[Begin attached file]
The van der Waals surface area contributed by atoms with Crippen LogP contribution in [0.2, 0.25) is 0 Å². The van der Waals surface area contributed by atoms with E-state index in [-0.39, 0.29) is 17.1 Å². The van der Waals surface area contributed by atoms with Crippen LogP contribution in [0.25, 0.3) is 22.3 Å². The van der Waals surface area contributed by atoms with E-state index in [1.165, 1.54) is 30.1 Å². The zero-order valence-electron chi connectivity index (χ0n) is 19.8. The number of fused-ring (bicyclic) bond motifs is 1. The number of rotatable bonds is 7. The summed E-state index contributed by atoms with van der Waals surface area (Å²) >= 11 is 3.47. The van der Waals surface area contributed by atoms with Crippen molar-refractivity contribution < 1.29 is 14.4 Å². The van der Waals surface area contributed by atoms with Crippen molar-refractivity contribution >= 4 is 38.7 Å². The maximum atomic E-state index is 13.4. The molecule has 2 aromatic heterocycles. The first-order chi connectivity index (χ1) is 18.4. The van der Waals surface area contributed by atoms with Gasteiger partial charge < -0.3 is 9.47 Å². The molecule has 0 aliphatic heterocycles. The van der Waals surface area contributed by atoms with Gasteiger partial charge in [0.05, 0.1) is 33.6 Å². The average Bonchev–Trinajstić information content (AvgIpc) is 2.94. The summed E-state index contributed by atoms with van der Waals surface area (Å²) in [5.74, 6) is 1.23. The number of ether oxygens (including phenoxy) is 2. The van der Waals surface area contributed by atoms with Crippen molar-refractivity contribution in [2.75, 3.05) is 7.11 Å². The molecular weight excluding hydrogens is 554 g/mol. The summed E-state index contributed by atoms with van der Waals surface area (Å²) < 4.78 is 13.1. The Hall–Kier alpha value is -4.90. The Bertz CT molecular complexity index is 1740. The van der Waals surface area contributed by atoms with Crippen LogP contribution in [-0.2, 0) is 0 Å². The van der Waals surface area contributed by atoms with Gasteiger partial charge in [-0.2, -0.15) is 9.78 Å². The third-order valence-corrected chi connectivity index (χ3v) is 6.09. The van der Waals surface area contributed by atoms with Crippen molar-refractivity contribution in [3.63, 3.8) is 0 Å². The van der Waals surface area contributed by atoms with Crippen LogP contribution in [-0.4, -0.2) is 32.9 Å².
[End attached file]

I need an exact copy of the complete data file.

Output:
The van der Waals surface area contributed by atoms with Crippen LogP contribution in [0.2, 0.25) is 0 Å². The van der Waals surface area contributed by atoms with E-state index in [-0.39, 0.29) is 17.1 Å². The van der Waals surface area contributed by atoms with Crippen LogP contribution in [0.25, 0.3) is 22.3 Å². The van der Waals surface area contributed by atoms with E-state index in [1.165, 1.54) is 30.1 Å². The zero-order valence-electron chi connectivity index (χ0n) is 19.8. The number of fused-ring (bicyclic) bond motifs is 1. The number of rotatable bonds is 7. The summed E-state index contributed by atoms with van der Waals surface area (Å²) >= 11 is 3.47. The van der Waals surface area contributed by atoms with Crippen molar-refractivity contribution < 1.29 is 14.4 Å². The van der Waals surface area contributed by atoms with Crippen molar-refractivity contribution >= 4 is 38.7 Å². The maximum atomic E-state index is 13.4. The molecule has 2 aromatic heterocycles. The first-order chi connectivity index (χ1) is 18.4. The van der Waals surface area contributed by atoms with Gasteiger partial charge < -0.3 is 9.47 Å². The molecule has 0 aliphatic heterocycles. The van der Waals surface area contributed by atoms with Gasteiger partial charge in [0.05, 0.1) is 33.6 Å². The average Bonchev–Trinajstić information content (AvgIpc) is 2.94. The summed E-state index contributed by atoms with van der Waals surface area (Å²) in [5.74, 6) is 1.23. The number of ether oxygens (including phenoxy) is 2. The van der Waals surface area contributed by atoms with Crippen molar-refractivity contribution in [2.75, 3.05) is 7.11 Å². The molecular weight excluding hydrogens is 554 g/mol. The summed E-state index contributed by atoms with van der Waals surface area (Å²) < 4.78 is 13.1. The Hall–Kier alpha value is -4.90. The Bertz CT molecular complexity index is 1740. The van der Waals surface area contributed by atoms with Crippen LogP contribution in [-0.2, 0) is 0 Å². The van der Waals surface area contributed by atoms with Gasteiger partial charge in [-0.2, -0.15) is 9.78 Å². The third-order valence-corrected chi connectivity index (χ3v) is 6.09. The van der Waals surface area contributed by atoms with Crippen molar-refractivity contribution in [3.63, 3.8) is 0 Å². The van der Waals surface area contributed by atoms with Crippen LogP contribution in [-0.4, -0.2) is 32.9 Å².